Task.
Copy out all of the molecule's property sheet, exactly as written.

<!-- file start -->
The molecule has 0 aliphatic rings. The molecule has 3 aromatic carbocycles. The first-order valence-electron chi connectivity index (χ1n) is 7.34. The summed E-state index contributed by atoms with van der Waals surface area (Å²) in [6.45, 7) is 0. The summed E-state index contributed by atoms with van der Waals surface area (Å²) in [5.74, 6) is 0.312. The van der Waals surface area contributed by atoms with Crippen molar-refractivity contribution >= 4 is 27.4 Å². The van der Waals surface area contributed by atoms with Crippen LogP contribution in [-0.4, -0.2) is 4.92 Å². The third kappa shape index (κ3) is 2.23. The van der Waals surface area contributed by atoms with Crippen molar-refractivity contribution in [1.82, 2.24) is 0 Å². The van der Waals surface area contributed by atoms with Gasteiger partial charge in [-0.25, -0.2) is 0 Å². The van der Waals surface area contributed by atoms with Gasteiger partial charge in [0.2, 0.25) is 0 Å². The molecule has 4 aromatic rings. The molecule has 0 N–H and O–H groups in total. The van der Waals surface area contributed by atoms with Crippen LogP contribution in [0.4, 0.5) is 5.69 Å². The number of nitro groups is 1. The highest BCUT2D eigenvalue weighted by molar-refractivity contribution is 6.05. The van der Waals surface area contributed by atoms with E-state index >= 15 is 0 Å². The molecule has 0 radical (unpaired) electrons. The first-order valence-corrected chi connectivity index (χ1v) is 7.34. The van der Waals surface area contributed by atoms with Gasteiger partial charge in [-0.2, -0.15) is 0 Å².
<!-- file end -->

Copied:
The molecule has 0 aliphatic rings. The molecule has 3 aromatic carbocycles. The first-order valence-electron chi connectivity index (χ1n) is 7.34. The summed E-state index contributed by atoms with van der Waals surface area (Å²) in [6.45, 7) is 0. The summed E-state index contributed by atoms with van der Waals surface area (Å²) in [5.74, 6) is 0.312. The van der Waals surface area contributed by atoms with Crippen molar-refractivity contribution >= 4 is 27.4 Å². The van der Waals surface area contributed by atoms with Crippen LogP contribution in [-0.4, -0.2) is 4.92 Å². The third kappa shape index (κ3) is 2.23. The van der Waals surface area contributed by atoms with Crippen molar-refractivity contribution in [1.82, 2.24) is 0 Å². The van der Waals surface area contributed by atoms with Gasteiger partial charge in [-0.25, -0.2) is 0 Å². The van der Waals surface area contributed by atoms with Gasteiger partial charge in [0.2, 0.25) is 0 Å². The molecule has 4 aromatic rings. The molecule has 0 N–H and O–H groups in total. The van der Waals surface area contributed by atoms with Crippen LogP contribution in [0.4, 0.5) is 5.69 Å². The number of nitro groups is 1. The highest BCUT2D eigenvalue weighted by molar-refractivity contribution is 6.05. The van der Waals surface area contributed by atoms with E-state index >= 15 is 0 Å². The molecule has 0 radical (unpaired) electrons. The first-order valence-corrected chi connectivity index (χ1v) is 7.34. The van der Waals surface area contributed by atoms with Gasteiger partial charge in [-0.2, -0.15) is 0 Å².